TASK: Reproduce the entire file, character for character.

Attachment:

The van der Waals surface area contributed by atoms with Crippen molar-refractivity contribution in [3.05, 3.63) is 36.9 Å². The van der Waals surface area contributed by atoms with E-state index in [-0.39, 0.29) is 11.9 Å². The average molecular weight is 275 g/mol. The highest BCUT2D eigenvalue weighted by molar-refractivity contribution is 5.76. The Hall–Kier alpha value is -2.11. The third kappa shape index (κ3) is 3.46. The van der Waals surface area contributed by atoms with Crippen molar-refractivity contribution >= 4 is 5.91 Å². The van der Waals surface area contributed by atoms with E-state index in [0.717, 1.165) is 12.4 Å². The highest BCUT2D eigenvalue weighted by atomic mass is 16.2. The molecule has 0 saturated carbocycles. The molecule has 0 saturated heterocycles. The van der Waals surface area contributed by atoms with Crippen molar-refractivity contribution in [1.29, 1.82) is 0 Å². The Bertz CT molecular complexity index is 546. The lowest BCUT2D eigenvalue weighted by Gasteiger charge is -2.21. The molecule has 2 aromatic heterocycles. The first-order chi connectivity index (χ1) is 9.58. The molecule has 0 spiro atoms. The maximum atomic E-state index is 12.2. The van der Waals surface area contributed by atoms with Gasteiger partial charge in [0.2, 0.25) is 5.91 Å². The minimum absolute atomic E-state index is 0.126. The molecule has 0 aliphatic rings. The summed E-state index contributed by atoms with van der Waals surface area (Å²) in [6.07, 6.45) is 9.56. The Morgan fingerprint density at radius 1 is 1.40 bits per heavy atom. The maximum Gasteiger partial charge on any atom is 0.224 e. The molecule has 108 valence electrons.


The van der Waals surface area contributed by atoms with Crippen molar-refractivity contribution in [3.05, 3.63) is 36.9 Å². The van der Waals surface area contributed by atoms with E-state index in [-0.39, 0.29) is 11.9 Å². The average molecular weight is 275 g/mol. The highest BCUT2D eigenvalue weighted by molar-refractivity contribution is 5.76. The Hall–Kier alpha value is -2.11. The third kappa shape index (κ3) is 3.46. The van der Waals surface area contributed by atoms with Crippen molar-refractivity contribution >= 4 is 5.91 Å². The van der Waals surface area contributed by atoms with E-state index in [0.717, 1.165) is 12.4 Å². The highest BCUT2D eigenvalue weighted by atomic mass is 16.2. The molecule has 0 saturated carbocycles. The molecule has 0 saturated heterocycles. The van der Waals surface area contributed by atoms with Crippen molar-refractivity contribution in [1.29, 1.82) is 0 Å². The Bertz CT molecular complexity index is 546. The lowest BCUT2D eigenvalue weighted by Gasteiger charge is -2.21. The molecule has 2 aromatic heterocycles. The first-order chi connectivity index (χ1) is 9.58. The molecule has 0 spiro atoms. The maximum atomic E-state index is 12.2. The van der Waals surface area contributed by atoms with Gasteiger partial charge in [0.2, 0.25) is 5.91 Å². The minimum absolute atomic E-state index is 0.126. The molecule has 0 aliphatic rings. The summed E-state index contributed by atoms with van der Waals surface area (Å²) in [6.07, 6.45) is 9.56. The Morgan fingerprint density at radius 1 is 1.40 bits per heavy atom. The maximum Gasteiger partial charge on any atom is 0.224 e. The molecule has 108 valence electrons.